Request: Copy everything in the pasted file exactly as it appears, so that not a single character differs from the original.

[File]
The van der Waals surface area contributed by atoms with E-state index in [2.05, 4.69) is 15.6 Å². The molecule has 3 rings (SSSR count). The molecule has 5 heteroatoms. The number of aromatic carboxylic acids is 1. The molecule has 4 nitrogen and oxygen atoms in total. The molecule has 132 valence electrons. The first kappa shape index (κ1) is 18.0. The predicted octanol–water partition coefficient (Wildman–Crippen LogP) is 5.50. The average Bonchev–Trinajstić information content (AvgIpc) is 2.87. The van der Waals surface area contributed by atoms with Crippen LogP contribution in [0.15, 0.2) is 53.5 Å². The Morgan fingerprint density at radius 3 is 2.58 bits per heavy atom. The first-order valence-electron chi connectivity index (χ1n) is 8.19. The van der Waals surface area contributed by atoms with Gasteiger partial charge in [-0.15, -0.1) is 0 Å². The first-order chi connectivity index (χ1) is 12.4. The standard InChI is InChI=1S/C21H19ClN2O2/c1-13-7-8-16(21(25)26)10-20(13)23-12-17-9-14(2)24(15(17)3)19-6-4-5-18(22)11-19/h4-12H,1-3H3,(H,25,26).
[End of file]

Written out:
The van der Waals surface area contributed by atoms with E-state index in [2.05, 4.69) is 15.6 Å². The molecule has 3 rings (SSSR count). The molecule has 5 heteroatoms. The number of aromatic carboxylic acids is 1. The molecule has 4 nitrogen and oxygen atoms in total. The molecule has 132 valence electrons. The first kappa shape index (κ1) is 18.0. The predicted octanol–water partition coefficient (Wildman–Crippen LogP) is 5.50. The average Bonchev–Trinajstić information content (AvgIpc) is 2.87. The van der Waals surface area contributed by atoms with Crippen LogP contribution in [0.15, 0.2) is 53.5 Å². The Morgan fingerprint density at radius 3 is 2.58 bits per heavy atom. The first-order valence-electron chi connectivity index (χ1n) is 8.19. The van der Waals surface area contributed by atoms with Gasteiger partial charge in [-0.15, -0.1) is 0 Å². The first-order chi connectivity index (χ1) is 12.4. The standard InChI is InChI=1S/C21H19ClN2O2/c1-13-7-8-16(21(25)26)10-20(13)23-12-17-9-14(2)24(15(17)3)19-6-4-5-18(22)11-19/h4-12H,1-3H3,(H,25,26).